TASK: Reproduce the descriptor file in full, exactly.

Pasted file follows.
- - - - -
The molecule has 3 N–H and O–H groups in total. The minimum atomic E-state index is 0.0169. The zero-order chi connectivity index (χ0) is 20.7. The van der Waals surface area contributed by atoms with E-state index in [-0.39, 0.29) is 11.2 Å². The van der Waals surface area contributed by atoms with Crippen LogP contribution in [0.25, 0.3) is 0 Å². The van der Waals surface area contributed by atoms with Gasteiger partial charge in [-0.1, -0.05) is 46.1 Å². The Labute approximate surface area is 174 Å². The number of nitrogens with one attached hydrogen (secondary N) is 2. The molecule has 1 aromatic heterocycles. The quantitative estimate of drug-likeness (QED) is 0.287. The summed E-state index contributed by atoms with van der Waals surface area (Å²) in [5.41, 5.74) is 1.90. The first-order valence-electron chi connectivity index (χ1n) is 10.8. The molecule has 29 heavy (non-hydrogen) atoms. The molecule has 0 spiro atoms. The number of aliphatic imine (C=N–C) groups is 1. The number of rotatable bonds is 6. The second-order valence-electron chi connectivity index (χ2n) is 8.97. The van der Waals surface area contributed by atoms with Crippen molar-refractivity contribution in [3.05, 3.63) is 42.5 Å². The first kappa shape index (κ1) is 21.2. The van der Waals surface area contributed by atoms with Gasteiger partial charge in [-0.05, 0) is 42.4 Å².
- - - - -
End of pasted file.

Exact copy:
The molecule has 3 N–H and O–H groups in total. The minimum atomic E-state index is 0.0169. The zero-order chi connectivity index (χ0) is 20.7. The van der Waals surface area contributed by atoms with E-state index in [-0.39, 0.29) is 11.2 Å². The van der Waals surface area contributed by atoms with Crippen LogP contribution in [0.25, 0.3) is 0 Å². The van der Waals surface area contributed by atoms with Gasteiger partial charge in [-0.1, -0.05) is 46.1 Å². The Labute approximate surface area is 174 Å². The number of nitrogens with one attached hydrogen (secondary N) is 2. The molecule has 1 aromatic heterocycles. The quantitative estimate of drug-likeness (QED) is 0.287. The summed E-state index contributed by atoms with van der Waals surface area (Å²) in [5.41, 5.74) is 1.90. The first-order valence-electron chi connectivity index (χ1n) is 10.8. The molecule has 29 heavy (non-hydrogen) atoms. The molecule has 0 spiro atoms. The number of aliphatic imine (C=N–C) groups is 1. The number of rotatable bonds is 6. The second-order valence-electron chi connectivity index (χ2n) is 8.97. The van der Waals surface area contributed by atoms with Crippen molar-refractivity contribution in [3.05, 3.63) is 42.5 Å². The first kappa shape index (κ1) is 21.2. The van der Waals surface area contributed by atoms with Gasteiger partial charge in [-0.05, 0) is 42.4 Å².